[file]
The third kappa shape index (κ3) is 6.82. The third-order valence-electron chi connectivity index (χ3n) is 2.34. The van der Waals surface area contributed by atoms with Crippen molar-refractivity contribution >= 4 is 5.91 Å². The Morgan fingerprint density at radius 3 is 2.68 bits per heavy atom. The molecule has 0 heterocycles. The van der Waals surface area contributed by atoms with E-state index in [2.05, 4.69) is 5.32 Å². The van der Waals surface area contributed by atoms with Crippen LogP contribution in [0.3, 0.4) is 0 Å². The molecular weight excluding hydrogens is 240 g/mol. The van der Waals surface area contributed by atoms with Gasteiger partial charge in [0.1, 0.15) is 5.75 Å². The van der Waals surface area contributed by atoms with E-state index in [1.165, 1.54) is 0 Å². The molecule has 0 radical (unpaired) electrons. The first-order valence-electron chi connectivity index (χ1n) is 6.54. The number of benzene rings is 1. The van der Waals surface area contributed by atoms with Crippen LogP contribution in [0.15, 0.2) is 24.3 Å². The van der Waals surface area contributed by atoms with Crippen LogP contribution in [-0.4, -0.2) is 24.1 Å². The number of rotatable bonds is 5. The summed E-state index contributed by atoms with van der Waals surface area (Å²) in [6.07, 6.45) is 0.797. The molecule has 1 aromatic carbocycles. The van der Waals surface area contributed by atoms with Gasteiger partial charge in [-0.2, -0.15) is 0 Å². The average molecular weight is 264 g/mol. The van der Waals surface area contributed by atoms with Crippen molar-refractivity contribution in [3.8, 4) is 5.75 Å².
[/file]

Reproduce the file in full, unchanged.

The third kappa shape index (κ3) is 6.82. The third-order valence-electron chi connectivity index (χ3n) is 2.34. The van der Waals surface area contributed by atoms with Crippen molar-refractivity contribution >= 4 is 5.91 Å². The Morgan fingerprint density at radius 3 is 2.68 bits per heavy atom. The molecule has 0 heterocycles. The van der Waals surface area contributed by atoms with E-state index in [2.05, 4.69) is 5.32 Å². The van der Waals surface area contributed by atoms with Crippen LogP contribution in [0.3, 0.4) is 0 Å². The molecular weight excluding hydrogens is 240 g/mol. The van der Waals surface area contributed by atoms with Gasteiger partial charge in [0.1, 0.15) is 5.75 Å². The van der Waals surface area contributed by atoms with E-state index in [1.165, 1.54) is 0 Å². The molecule has 0 radical (unpaired) electrons. The first-order valence-electron chi connectivity index (χ1n) is 6.54. The number of benzene rings is 1. The van der Waals surface area contributed by atoms with Crippen LogP contribution in [0.15, 0.2) is 24.3 Å². The van der Waals surface area contributed by atoms with Crippen LogP contribution in [-0.4, -0.2) is 24.1 Å². The number of rotatable bonds is 5. The summed E-state index contributed by atoms with van der Waals surface area (Å²) in [6.07, 6.45) is 0.797. The molecule has 1 aromatic carbocycles. The van der Waals surface area contributed by atoms with Gasteiger partial charge in [-0.2, -0.15) is 0 Å². The average molecular weight is 264 g/mol. The van der Waals surface area contributed by atoms with Crippen molar-refractivity contribution in [3.8, 4) is 5.75 Å².